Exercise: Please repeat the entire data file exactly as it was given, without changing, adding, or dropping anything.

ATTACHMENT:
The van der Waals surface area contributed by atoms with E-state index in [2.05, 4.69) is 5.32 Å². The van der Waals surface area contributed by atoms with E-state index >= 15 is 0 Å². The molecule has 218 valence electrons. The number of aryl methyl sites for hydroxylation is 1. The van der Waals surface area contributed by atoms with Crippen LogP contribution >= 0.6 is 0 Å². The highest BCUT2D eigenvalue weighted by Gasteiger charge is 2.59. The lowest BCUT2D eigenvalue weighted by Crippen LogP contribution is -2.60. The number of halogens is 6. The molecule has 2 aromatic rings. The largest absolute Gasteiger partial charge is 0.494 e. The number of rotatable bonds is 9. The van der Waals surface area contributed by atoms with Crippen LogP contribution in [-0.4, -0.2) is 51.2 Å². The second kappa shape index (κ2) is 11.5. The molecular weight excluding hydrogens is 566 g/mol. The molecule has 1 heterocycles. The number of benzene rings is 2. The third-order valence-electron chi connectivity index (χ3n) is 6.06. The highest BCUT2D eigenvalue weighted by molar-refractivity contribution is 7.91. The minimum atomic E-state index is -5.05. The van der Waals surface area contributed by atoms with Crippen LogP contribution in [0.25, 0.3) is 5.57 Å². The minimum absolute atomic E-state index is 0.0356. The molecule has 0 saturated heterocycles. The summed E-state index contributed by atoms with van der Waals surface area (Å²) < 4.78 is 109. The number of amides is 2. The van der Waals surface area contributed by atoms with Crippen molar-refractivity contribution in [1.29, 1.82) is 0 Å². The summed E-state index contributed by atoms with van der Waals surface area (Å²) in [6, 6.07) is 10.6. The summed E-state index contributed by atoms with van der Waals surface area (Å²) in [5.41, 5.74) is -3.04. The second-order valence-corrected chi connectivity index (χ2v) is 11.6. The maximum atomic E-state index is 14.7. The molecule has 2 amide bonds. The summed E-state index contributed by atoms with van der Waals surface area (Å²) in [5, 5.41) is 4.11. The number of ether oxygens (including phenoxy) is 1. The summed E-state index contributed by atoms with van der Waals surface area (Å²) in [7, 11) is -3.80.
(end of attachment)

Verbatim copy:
The van der Waals surface area contributed by atoms with E-state index in [2.05, 4.69) is 5.32 Å². The van der Waals surface area contributed by atoms with E-state index >= 15 is 0 Å². The molecule has 218 valence electrons. The number of aryl methyl sites for hydroxylation is 1. The van der Waals surface area contributed by atoms with Crippen LogP contribution >= 0.6 is 0 Å². The highest BCUT2D eigenvalue weighted by Gasteiger charge is 2.59. The lowest BCUT2D eigenvalue weighted by Crippen LogP contribution is -2.60. The number of halogens is 6. The molecule has 2 aromatic rings. The largest absolute Gasteiger partial charge is 0.494 e. The number of rotatable bonds is 9. The van der Waals surface area contributed by atoms with Crippen LogP contribution in [-0.4, -0.2) is 51.2 Å². The second kappa shape index (κ2) is 11.5. The molecular weight excluding hydrogens is 566 g/mol. The molecule has 1 heterocycles. The number of benzene rings is 2. The third-order valence-electron chi connectivity index (χ3n) is 6.06. The highest BCUT2D eigenvalue weighted by molar-refractivity contribution is 7.91. The minimum atomic E-state index is -5.05. The van der Waals surface area contributed by atoms with Crippen LogP contribution in [0.25, 0.3) is 5.57 Å². The minimum absolute atomic E-state index is 0.0356. The molecule has 0 saturated heterocycles. The summed E-state index contributed by atoms with van der Waals surface area (Å²) < 4.78 is 109. The number of amides is 2. The van der Waals surface area contributed by atoms with Crippen molar-refractivity contribution in [1.29, 1.82) is 0 Å². The summed E-state index contributed by atoms with van der Waals surface area (Å²) in [6, 6.07) is 10.6. The summed E-state index contributed by atoms with van der Waals surface area (Å²) in [5.41, 5.74) is -3.04. The second-order valence-corrected chi connectivity index (χ2v) is 11.6. The maximum atomic E-state index is 14.7. The molecule has 2 amide bonds. The summed E-state index contributed by atoms with van der Waals surface area (Å²) in [5, 5.41) is 4.11. The number of ether oxygens (including phenoxy) is 1. The summed E-state index contributed by atoms with van der Waals surface area (Å²) in [7, 11) is -3.80.